NORTH HILLS : VA Begins Work on Outpatient Center


The Sepulveda Veterans Administration Medical Center broke ground Friday on a modern outpatient treatment facility.

With completion scheduled for August, 1996, the 238,000-square-foot facility will provide a range of services to veterans suffering minor and serious ailments. Once finished, the new facility will signal the transition of the hospital to one that focuses exclusively on outpatient treatments.

The move was prompted by more than $100 million in damage the hospital sustained during the Northridge earthquake. During the quake, the 431-bed hospital was severely damaged, forcing staff to transfer more than 300 patients to several other VA facilities in Southern California.


The new format will allow patients to go home after treatment, which increases the hospital’s efficiency and patients’ comfort, hospital administrators said.

“The majority of VA (treatment) can be done in an ambulatory setting,” said Sepulveda director Perry C. Norman. By changing to an outpatient format, “we will have the flexibility to treat more patients than we were treating before the quake.”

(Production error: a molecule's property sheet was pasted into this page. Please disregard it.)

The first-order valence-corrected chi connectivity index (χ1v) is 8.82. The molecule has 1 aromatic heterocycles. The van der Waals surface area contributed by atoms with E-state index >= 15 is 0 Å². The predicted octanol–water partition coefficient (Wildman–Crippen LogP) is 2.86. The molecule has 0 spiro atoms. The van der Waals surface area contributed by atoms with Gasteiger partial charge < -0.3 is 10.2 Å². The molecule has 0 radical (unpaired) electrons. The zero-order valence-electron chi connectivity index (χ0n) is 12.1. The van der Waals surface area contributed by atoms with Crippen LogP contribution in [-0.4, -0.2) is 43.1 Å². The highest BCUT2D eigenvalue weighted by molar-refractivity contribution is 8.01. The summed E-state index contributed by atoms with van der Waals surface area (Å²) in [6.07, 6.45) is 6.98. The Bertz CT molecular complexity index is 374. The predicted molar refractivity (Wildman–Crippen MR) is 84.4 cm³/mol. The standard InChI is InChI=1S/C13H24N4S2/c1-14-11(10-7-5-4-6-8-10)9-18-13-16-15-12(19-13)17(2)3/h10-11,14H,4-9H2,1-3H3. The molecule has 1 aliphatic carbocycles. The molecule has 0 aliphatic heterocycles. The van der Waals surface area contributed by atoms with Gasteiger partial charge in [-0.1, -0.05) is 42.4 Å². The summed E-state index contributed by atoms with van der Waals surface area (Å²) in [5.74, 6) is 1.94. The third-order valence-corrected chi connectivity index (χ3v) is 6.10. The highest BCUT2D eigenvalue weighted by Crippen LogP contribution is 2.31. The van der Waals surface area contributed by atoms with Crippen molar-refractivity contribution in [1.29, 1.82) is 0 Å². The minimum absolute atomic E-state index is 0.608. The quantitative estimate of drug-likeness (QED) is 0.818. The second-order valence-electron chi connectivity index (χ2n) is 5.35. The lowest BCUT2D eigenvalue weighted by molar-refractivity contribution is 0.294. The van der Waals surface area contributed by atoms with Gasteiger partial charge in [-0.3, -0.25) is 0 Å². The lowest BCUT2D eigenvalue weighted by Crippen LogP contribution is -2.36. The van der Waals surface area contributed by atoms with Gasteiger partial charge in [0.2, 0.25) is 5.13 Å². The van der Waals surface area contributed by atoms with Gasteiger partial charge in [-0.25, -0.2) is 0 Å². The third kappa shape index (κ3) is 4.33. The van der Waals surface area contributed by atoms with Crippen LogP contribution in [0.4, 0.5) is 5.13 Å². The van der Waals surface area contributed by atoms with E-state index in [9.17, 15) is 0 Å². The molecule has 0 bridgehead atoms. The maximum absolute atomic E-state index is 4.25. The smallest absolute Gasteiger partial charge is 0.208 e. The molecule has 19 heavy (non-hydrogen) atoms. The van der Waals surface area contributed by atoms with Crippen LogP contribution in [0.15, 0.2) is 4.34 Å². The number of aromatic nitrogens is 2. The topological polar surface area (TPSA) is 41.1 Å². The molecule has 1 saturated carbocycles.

With current patient levels at about 215,000 a year, the hospital anticipates treating more than 300,000 veterans annually after the new Ambulatory Care Center is finished.

“This center represents a rebirth at our hospital, where we are able to centralize many of our services scattered about our (grounds) because of the quake and continue our goal to serve as many people as possible,” Norman said.

Services at the new facility will include primary care clinics, psychiatric treatment, neurology, stroke rehabilitation and research in geriatric treatment. Also, with three operating rooms, “same day” dermatological surgery and treatment of ruptured hernias will be available at Sepulveda for the first time.